Hugh McGahan is a former Kiwis player and current columnist for the New Zealand Herald

Hugh McGahan: Binning punching from Origin is the right thing for rugby league

Paul Gallen of the Blues punches Nate Myles of the Maroons. Photo / Getty Images
Paul Gallen of the Blues punches Nate Myles of the Maroons. Photo / Getty Images

I can't see what all the debate is over the 'ban the biff' from the game and players being sent to the sin bin for throwing a punch. Isn't this already in the game?

Referees have the discretion to send players off for foul play and fighting is included as foul play. Why are there a number of people crying over this? Is it because they are guaranteed to be sent to the bin for punching, as there is no discretion in the interpretation?

I have been a critic of refereeing and the interpretation of the rules where inconsistency is always an issue. Here, there is no interpretation and you know where you stand if you cross the line; get on with it.

Yes, I understand it is Origin football and it has been part of the fabric since game one in 1980; the confrontation is what has attracted us to the concept for years. But we live in a different society today and what was accepted 30 years ago shouldn't necessarily be accepted today.

Head-high tackles and eye gouging were common then but not today, for obvious reasons, and it hasn't detracted from the spectacle.

There are aspects of the game which need to be policed and fighting is one of them. They are not banning it, because you can't; punching is a response to an action. It is likely that a foul has been committed and a person will respond to that foul.

If it is a punch, then that player must understand that he will be sent to the bin for doing so; end of story. I am not saying that banning the biff will stop the biff; it just means there is a consequence.

I was never a person who could ever consider himself a fighter and many a punching bag can testify to that, so my perspective is a passive one. In an aggressive sport where heavy contact is constant, tempers are going to flare, but it doesn't mean you have to punch someone in retaliation.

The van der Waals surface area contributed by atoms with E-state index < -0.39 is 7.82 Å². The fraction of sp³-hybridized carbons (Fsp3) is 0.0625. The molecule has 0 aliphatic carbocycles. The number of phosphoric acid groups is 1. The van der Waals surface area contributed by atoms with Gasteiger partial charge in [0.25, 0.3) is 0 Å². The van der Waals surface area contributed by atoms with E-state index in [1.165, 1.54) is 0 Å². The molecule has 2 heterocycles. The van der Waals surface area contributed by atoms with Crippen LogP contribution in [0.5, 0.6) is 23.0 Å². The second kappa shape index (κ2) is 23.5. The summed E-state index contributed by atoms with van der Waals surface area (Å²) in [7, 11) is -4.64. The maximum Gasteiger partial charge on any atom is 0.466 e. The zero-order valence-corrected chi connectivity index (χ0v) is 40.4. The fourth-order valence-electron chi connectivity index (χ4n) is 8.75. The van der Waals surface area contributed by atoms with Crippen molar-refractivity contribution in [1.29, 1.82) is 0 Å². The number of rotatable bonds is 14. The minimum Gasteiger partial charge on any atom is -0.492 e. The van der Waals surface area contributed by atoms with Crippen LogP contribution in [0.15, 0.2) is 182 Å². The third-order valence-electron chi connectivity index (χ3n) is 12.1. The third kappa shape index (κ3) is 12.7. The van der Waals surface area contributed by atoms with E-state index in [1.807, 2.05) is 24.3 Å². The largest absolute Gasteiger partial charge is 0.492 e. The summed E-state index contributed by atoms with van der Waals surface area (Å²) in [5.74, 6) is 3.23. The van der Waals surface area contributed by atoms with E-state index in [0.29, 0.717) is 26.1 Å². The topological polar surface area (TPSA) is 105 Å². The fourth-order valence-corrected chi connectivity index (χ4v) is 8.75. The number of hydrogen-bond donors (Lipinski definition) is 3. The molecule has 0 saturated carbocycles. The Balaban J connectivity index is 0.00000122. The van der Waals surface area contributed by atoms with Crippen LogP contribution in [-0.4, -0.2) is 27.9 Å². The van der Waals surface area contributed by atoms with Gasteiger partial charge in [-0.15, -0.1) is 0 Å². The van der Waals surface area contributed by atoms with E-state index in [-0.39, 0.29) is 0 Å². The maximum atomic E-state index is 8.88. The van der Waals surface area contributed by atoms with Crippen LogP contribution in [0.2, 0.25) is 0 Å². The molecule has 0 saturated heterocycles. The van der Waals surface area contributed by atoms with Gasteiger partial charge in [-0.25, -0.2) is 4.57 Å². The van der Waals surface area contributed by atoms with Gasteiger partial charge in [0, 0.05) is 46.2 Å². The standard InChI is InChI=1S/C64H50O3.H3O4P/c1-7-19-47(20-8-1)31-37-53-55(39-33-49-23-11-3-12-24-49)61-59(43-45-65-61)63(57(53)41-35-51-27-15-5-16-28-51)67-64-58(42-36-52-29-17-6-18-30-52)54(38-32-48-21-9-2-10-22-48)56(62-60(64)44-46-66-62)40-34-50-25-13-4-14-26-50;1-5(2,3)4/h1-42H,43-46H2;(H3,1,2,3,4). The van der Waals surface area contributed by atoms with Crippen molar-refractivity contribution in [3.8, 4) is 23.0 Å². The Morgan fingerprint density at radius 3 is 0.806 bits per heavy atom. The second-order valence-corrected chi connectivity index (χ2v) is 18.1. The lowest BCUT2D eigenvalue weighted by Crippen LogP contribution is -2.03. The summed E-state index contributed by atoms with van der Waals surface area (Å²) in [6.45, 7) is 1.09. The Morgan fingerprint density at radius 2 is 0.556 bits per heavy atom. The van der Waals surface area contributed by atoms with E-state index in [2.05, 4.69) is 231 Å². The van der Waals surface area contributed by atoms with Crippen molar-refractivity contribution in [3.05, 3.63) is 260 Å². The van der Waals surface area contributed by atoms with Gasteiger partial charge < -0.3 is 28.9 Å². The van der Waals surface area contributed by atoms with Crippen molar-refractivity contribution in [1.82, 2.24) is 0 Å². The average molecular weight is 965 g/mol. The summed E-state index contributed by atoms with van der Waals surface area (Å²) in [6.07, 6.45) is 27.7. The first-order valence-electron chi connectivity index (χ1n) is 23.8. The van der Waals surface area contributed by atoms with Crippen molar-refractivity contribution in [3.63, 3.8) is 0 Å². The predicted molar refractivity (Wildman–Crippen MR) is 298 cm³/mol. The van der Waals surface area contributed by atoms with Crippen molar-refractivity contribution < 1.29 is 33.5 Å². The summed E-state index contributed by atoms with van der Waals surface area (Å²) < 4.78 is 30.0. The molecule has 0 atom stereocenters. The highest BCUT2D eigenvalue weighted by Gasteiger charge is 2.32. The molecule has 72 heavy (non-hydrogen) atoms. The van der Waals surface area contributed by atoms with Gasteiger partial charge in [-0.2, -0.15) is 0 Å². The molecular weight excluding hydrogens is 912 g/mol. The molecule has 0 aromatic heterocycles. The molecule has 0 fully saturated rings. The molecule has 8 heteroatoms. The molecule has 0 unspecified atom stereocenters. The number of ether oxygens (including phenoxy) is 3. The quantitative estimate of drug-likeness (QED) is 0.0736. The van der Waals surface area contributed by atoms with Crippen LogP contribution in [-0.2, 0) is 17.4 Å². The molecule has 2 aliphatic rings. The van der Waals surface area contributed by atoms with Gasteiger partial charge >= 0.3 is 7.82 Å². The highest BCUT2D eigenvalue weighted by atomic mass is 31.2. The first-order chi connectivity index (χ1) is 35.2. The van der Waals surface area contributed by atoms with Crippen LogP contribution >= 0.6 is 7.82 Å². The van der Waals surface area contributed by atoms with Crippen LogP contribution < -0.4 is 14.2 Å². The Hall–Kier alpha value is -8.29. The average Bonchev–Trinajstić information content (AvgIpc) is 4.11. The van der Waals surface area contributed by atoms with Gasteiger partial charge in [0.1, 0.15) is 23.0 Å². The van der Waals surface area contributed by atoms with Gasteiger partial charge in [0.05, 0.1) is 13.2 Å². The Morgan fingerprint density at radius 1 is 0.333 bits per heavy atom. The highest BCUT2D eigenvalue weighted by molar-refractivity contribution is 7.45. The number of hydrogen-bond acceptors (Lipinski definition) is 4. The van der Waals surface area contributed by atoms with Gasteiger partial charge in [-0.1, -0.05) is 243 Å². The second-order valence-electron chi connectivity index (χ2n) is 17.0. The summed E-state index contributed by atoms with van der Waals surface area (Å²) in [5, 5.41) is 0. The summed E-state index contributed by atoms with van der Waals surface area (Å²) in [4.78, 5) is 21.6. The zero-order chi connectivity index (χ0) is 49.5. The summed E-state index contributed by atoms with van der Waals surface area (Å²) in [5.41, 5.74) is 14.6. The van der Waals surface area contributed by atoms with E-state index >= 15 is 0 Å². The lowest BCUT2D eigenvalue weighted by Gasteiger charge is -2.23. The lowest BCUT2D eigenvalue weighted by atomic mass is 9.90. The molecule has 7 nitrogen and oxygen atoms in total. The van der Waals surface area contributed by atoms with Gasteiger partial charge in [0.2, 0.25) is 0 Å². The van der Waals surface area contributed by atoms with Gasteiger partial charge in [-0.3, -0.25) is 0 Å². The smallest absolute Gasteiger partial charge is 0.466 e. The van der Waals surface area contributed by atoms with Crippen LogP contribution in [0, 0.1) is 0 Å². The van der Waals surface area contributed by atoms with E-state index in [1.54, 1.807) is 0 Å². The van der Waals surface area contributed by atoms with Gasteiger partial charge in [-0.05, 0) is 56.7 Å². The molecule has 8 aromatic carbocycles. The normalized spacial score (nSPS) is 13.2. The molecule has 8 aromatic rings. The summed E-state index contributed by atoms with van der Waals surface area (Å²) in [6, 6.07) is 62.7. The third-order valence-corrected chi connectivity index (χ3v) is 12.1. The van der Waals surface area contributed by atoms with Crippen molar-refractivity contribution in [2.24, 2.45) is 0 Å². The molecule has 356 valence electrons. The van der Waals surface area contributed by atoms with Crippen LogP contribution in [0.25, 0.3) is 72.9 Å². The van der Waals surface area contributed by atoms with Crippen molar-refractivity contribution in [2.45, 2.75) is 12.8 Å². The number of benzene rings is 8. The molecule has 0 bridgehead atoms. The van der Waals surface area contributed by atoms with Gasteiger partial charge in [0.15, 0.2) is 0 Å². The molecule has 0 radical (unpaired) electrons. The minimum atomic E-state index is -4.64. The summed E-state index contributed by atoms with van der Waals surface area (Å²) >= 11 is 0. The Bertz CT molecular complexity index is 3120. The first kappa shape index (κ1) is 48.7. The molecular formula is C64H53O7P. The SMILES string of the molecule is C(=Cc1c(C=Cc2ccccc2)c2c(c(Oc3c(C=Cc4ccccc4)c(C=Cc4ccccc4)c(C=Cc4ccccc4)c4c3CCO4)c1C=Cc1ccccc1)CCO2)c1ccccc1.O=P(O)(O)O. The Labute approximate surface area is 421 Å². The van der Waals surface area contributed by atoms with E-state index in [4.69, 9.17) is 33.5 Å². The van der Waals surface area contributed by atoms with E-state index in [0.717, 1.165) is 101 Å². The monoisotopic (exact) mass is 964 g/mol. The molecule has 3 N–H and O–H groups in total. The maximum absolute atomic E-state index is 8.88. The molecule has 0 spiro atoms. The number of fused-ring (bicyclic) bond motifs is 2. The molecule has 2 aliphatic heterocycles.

Rugby league has enough fair contact in it to balance whatever you may feel is an indiscretion on you. Tackling someone fairly on their blind side is always a leveller and an action guaranteed to get spectators off their seats. I read a comment that New South Wales lock Greg Bird made this week where he states that if he was punched, he would punch back.

This simplistic response is instinct and it takes time to over come such a response. If Bird was eye-gouged,would he gouge back? He wouldn't, as the game doesn't allow this to exist anymore. Bird's response would be to protest to the ref and ask for action; the game has moved on from that type of play.

The same will happen in time with punching and it is not sterilising the sport, as punching does not define Origin football or rugby league in general.

Implementing the rule does not mean it will not happen but how long will punching continue if your team loses the game because you're in the bin? How long will you be selected if you choose to punch? Give it time.

- Herald on Sunday

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Hugh McGahan is a former Kiwis player and current columnist for the New Zealand Herald

Hugh Joseph McGahan MBE was a renowned rugby league player and coach who represented New Zealand in no less than 53 test matches, captaining 17 of them. Beginning his career in Auckland he later moved to Sydney where he played over 100 matches for the Roosters, finishing his career in 1991 as captain-coach of the eastern Sydney outfit. Accolades were never far away from the impressive Kiwi lock and in 1987 McGahan jointly won the prestigious Golden Boot Award, the first row forward at the time to win the award. Hugh McGahan’s international career was similarly impressive coming to the fore in 1982 after scoring a remarkable six tries for the Kiwis against Papua New Guinea in Auckland. Hugh Mcgahan ended his career with distinguished honours as he was awarded the Member of the Order of the British Empire for services to rugby and later inducted into the NZRL Legends of League. He continues to write sports columns for the New Zealand Herald.

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